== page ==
Opponents decried
Okhta’s defenders reject their opponents’ allegations, claiming the project is legitimate – having undergone public hearings in September 2009. The tower is to be built in an industrial area 5 kilometres from the city centre.
“The project will be constructed to fully balance with the city’s skyline and isn’t at odds with any historical place,” said Nikandrov. “For a person standing in the city centre on Vasilievsky Island, the tower will seem lower than the Peter and Paul Fortress.”
He added that opponents of the project use it as an opportunity to promote themselves and often use unprofessional or false plans and doctored photographs to create a misconception of the project.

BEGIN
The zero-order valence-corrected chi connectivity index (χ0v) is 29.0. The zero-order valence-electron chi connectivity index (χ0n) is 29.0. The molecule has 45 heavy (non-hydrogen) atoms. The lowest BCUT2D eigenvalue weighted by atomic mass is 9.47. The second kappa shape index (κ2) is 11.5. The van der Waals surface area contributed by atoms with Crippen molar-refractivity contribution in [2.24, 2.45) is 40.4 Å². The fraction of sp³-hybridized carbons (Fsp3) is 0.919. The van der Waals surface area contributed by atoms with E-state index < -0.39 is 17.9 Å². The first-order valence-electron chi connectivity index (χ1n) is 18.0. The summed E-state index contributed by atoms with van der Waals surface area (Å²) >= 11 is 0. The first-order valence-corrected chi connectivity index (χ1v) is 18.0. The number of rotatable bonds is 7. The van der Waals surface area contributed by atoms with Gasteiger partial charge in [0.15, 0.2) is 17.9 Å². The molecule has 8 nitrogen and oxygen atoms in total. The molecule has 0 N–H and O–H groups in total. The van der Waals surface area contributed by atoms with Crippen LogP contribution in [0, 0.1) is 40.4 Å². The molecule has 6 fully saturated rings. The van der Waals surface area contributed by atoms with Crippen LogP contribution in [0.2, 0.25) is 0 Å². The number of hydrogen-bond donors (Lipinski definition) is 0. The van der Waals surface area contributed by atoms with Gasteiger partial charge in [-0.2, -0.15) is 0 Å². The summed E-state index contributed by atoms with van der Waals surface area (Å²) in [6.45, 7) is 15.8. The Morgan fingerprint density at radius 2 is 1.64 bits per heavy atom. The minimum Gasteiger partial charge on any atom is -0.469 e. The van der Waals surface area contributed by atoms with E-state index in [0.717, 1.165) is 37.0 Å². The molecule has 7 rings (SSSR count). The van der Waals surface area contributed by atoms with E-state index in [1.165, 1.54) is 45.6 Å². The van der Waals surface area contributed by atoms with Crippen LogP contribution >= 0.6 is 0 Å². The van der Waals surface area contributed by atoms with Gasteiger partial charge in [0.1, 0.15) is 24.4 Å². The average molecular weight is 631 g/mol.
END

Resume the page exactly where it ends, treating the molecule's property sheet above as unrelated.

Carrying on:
Plus for tourism?
The city’s tourism industry has also plumped in favour of the skyscraper, pointing out that London has suffered little backlash after modern architecture changed its historical cityscape.
“I have not heard of representatives of the tourist industry being concerned about the construction of the Okhta Centre,” Sergei Korneyev, vice president of the Russian Tourist Industry Union, commented on the Okhta Centre’s web site. “In London – which last year became the world’s leading tourist destination – they are absolutely happy about the fact that there are several modern skyscrapers, including famous buildings by Norman Foster, around the old city.”
The Okhta tower will give tourists a new vantage point to view the city, with the highest viewing platform currently only 42 metres high in St. Isaac’s Cathedral.
The plans are currently undergoing state verification and construction is slated to start next year. If the project goes ahead it will take four years to build and create employment opportunities but its opponents are confident the high-profile support of President Medvedev will deliver a knock-out blow to the tower.